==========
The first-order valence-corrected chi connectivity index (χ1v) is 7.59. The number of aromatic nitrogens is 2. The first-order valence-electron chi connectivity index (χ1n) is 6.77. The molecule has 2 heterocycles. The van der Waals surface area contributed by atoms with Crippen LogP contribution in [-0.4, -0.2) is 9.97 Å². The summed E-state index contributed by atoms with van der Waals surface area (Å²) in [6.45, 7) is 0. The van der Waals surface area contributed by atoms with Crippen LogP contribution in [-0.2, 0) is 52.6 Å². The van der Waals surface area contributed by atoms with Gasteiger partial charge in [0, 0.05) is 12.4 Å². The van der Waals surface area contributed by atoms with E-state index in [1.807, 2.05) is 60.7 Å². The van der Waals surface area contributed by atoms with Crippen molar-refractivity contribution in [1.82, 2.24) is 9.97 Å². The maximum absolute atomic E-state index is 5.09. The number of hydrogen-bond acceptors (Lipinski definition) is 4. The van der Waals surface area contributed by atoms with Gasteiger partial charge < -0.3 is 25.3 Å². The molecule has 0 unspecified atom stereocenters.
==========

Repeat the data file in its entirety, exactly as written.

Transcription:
The first-order valence-corrected chi connectivity index (χ1v) is 7.59. The number of aromatic nitrogens is 2. The first-order valence-electron chi connectivity index (χ1n) is 6.77. The molecule has 2 heterocycles. The van der Waals surface area contributed by atoms with Crippen LogP contribution in [-0.4, -0.2) is 9.97 Å². The summed E-state index contributed by atoms with van der Waals surface area (Å²) in [6.45, 7) is 0. The van der Waals surface area contributed by atoms with Crippen LogP contribution in [-0.2, 0) is 52.6 Å². The van der Waals surface area contributed by atoms with Gasteiger partial charge in [0, 0.05) is 12.4 Å². The van der Waals surface area contributed by atoms with E-state index in [1.807, 2.05) is 60.7 Å². The van der Waals surface area contributed by atoms with Crippen molar-refractivity contribution in [1.82, 2.24) is 9.97 Å². The maximum absolute atomic E-state index is 5.09. The number of hydrogen-bond acceptors (Lipinski definition) is 4. The van der Waals surface area contributed by atoms with Gasteiger partial charge < -0.3 is 25.3 Å². The molecule has 0 unspecified atom stereocenters.